Assignment 10:  Parametric Equations

By:

Jonathan Sabo

Investigate each of the following for:
.

Descirbe each when a=b, a < b, and a > b.

First we will look at these parametric equations.

In the first graph we will look at when a = b.  In this problem we will set both a and b equal to 1.  Using Graphing calculator 3.5 we will graph the given parametric equation.

Observe, when we have a = b the graph will create a circle.

For the second graph we will look at when a < b.  In this problem we will set a equal to 1 and b equal to 3.

Observe, our graph is no longer a circle.  It has been stretched vertically.  We can see that our x intercepts are exactly the same they were at (-1,0) and (1,0) in the previous graph and they are in the same place now.  Our y-intercepts however have been changed, they are now at (0,3) and (0,-3).

For the third graph we will look at when a > b.  In this problem we will set a equal to 3 and b equal to 1.

Observe that this also creates a graph that is not a circle.  This graph has been stretched horizontally.  We can see that our y-intercepts are exactly the same they were at (0,-1) and (0,1) in the original graph and they are in the same place now.  Our x-intercepts however have been changed, they are now at (-3,0) and (3,0).

Now we will look at the parametric equations:

In the first graph we will look at when a = b.  In this problem we will set both a and b equal to 1.  Using Graphing calculator 3.5 we will graph the given parametric equation.

Similar to our first parametric equation we set both a and b equal to 1.  We have a x-intercept at (1,0) and a y-intercept at (0-1).  The graph results in a straight line that is connecting these 2 intercepts.  We do not have any negative intercepts because the cos and sin equations are both  being squared.

For the second graph we will look at when a < b.  In this problem we will set a equal to 1 and b equal to 3.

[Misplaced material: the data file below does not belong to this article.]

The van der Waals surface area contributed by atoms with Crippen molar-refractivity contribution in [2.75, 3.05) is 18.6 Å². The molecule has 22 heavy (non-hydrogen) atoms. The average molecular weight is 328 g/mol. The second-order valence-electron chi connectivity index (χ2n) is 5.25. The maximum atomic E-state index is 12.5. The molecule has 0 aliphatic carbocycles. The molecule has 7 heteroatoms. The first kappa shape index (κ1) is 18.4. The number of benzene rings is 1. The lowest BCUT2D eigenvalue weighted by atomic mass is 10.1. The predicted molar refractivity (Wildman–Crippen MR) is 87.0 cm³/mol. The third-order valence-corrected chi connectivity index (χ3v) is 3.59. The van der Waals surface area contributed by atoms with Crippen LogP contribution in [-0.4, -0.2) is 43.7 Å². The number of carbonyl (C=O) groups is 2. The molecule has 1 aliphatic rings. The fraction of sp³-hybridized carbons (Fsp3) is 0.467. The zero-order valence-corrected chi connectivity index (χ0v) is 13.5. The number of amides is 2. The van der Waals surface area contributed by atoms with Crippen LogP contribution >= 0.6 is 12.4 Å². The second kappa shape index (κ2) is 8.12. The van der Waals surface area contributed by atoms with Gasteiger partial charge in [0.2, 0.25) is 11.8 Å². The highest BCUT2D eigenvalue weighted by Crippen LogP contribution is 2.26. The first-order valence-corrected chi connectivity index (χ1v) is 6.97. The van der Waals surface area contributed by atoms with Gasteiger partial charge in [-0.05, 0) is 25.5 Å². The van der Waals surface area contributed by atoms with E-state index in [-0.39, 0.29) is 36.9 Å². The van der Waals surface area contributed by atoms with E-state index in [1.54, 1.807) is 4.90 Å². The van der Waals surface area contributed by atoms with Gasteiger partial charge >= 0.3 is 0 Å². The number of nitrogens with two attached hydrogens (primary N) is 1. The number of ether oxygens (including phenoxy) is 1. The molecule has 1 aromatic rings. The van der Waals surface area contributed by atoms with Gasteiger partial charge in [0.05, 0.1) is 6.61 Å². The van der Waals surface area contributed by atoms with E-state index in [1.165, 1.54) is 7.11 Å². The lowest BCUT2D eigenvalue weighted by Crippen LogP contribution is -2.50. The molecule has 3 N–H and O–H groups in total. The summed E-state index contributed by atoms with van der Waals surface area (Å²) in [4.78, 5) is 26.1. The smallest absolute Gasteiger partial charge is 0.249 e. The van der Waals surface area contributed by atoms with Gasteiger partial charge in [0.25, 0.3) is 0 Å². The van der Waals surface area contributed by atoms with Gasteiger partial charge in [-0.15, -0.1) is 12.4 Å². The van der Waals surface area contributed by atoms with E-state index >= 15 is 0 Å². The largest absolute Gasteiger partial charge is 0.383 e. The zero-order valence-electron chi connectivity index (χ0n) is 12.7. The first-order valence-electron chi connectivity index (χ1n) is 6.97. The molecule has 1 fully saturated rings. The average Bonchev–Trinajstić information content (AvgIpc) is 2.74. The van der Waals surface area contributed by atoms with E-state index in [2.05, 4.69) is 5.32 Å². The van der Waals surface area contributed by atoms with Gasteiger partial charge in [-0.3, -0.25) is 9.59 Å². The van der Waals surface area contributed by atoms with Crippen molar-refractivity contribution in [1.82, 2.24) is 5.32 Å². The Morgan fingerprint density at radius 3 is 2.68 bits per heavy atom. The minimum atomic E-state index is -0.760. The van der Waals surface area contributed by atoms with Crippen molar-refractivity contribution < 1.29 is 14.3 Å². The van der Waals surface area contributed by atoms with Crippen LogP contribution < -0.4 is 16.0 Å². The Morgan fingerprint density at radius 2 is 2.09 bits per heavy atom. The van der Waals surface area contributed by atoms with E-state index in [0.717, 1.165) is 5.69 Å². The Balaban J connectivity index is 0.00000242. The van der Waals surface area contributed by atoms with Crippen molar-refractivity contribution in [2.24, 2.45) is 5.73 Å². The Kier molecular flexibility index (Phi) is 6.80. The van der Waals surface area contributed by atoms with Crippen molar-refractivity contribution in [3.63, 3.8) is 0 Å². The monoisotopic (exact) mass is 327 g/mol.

Observe, our graph is now a longer line.  It has been stretched vertically.  We can see that our x intercept is exactly the same it was at (1,0) in the previous graph and it is in the same place now.  Our y-intercept however has been changed, it is now at (0,3).

For the third graph we will look at when a > b.  In this problem we will set a equal to 3 and b equal to 1.

Observe that this also creates a graph that is a longer line.  This graph has been stretched horizontally.  We can see that our y-intercept is exactly the same as it was at (0,1) in the original graph and it is in the same place now.  Our x-intercept however has been changed, it is now at (3,0)

Now we will look at the parametric equations:

In the first graph we will look at when a = b.  In this problem we will set both a and b equal to 1.  Using Graphing calculator 3.5 we will graph the given parametric equation.

In this graph we have again have both positive and negative values for x and y.  Now we have x-intercepts at (-1,0) and (1,0) and y-intercepts at (0,-1) and (0,1).  After these observations we can see that when we have an odd exponent we have graph that has both negative and positive values for x and y.  When we have an even exponent we would only have either positive exponents or negative exponents.

For the second graph we will look at when a < b.  In this problem we will set a equal to 1 and b equal to 3.

Observe, our graph has been stretched vertically.  We can see that our x intercepts are exactly the same they were at (-1,0) and (1,0) in the previous graph and they are in the same place now.  Our y-intercepts however have been changed, they are now at (0,3) and (0,-3).

For the third graph we will look at when a > b.  In this problem we will set a equal to 3 and b equal to 1.

Observe that this creates a graph that has been stretched horizontally.  We can see that our y-intercepts are exactly the same they were at (0,-1) and (0,1) in the original graph and they are in the same place now.  Our x-intercepts however have been changed, they are now at (-3,0) and (3,0).